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Gabriel Gbolleh, Jackson F. Doe, Fred J. Blay Lead Parade to Freetown

By Thomas Kai Toteh ~ April 4 2006

The parade begins from Greenville, Sinoe County from the old Administrative building; Gabriel Gbolleh from Bong County heads the parade. Greenville, Sinoe County was chosen because it falls at the end of Liberia, from where the major highway begins. The marchers supposed people from Lofa, Grand Bassa, and the rest of the country will line in route from Sinoe through Monrovia to Grand cape Mount to Freetown, Sierra Leone.

The parade is divided into three sections: Section “A” falls on the right with Fred J. Blay at the head. Section “A” represents “slain government officials.”   Section “B” comes next from the right with Wuo G. Tarpiah at the head. Section “B” represents “slain students and student activists.” Section “C” falls on the left of the line with Jackson F. Doe at the head. Section “C” represents slain Opposition leaders.

At the front of the parade are Tecumseh Roberts who represents slain Liberian artists, followed by Black Baby who represents slain ordinary Liberians. Gabriel Gbolleh stands at the top of the line of the parade. There are eight banners, and each bears the name and symbol of an armed faction:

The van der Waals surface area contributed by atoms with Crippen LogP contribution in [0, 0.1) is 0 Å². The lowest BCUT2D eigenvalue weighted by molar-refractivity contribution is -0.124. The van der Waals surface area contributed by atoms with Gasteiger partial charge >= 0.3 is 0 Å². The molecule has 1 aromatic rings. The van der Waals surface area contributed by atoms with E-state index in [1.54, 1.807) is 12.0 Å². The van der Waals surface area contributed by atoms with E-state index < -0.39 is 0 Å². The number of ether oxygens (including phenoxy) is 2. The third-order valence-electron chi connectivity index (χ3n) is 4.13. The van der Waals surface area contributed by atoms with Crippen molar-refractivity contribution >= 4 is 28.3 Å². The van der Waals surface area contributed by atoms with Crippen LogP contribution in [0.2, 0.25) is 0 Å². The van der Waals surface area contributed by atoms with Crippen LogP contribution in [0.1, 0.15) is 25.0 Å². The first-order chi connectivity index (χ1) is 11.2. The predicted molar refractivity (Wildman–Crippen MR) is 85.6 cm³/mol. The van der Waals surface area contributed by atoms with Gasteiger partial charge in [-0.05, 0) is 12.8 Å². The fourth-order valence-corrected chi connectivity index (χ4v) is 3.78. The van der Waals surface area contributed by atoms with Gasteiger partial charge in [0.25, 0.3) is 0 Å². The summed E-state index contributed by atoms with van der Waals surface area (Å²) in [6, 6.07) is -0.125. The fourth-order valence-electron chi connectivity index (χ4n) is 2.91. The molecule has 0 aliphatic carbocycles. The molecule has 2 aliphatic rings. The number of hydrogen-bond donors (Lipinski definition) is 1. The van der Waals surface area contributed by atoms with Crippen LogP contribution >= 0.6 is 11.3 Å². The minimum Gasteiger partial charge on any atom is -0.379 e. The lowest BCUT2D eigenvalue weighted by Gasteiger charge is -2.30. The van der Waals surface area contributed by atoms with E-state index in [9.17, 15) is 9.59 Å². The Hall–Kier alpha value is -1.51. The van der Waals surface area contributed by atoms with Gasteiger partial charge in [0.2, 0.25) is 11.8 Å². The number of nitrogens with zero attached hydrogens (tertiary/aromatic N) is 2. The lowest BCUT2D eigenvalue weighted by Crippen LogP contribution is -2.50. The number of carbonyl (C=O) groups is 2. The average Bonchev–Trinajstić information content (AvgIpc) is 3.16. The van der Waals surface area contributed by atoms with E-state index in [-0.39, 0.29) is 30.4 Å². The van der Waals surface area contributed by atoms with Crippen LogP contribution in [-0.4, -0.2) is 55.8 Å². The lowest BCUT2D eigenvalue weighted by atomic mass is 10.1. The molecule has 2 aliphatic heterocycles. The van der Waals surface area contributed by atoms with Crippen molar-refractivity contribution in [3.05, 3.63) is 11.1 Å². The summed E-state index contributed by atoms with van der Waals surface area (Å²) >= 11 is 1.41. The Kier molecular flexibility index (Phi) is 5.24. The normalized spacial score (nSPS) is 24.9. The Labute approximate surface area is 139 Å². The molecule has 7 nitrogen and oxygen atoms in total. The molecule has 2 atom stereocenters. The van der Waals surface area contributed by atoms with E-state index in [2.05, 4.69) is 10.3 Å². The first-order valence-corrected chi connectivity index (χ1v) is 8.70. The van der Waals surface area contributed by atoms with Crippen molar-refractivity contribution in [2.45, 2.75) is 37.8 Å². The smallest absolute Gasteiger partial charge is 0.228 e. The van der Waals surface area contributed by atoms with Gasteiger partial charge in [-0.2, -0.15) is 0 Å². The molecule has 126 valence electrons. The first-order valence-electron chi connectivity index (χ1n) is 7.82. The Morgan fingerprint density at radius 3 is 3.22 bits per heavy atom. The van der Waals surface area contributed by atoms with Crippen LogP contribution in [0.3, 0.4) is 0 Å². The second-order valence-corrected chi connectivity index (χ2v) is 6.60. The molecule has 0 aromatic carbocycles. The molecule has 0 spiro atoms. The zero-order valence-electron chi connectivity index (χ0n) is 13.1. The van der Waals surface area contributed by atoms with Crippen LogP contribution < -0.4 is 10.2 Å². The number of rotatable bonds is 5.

In the front of the parade is NATIONAL PATROITIC FRON OF LIBERIA (NPFL) of Charles Ghankay McArthur Taylor. Next in line is Prince Y. Johnson’s INDEPENDENT NATIONAL PATROITIC FRONT OF LIBERIA (INPFL). Third in line is UNITED LIBERATION MOVEMENT FOR DEMOCRACY-KROMAH, ULIMO-K, followed by UNITED LIBERATION MOVEMENT FOR DEMOCRACY-Johnson, ULIMO-J. The banners continue the line with LIBERIA PEACE COUNCIL (LPC) OF George Boley, closely followed by Francois Massaquoi LOFA DEFESE FORCE (LDF). Down the line at the end are Sekou Konneh’s LIBERIANS UNITED FOR RECONCIALITION AND DEMOCRACY (LURD) and Charles Julu’s MOVEMENT FOR DEMOCRACY IN LIBERIA (MODEL).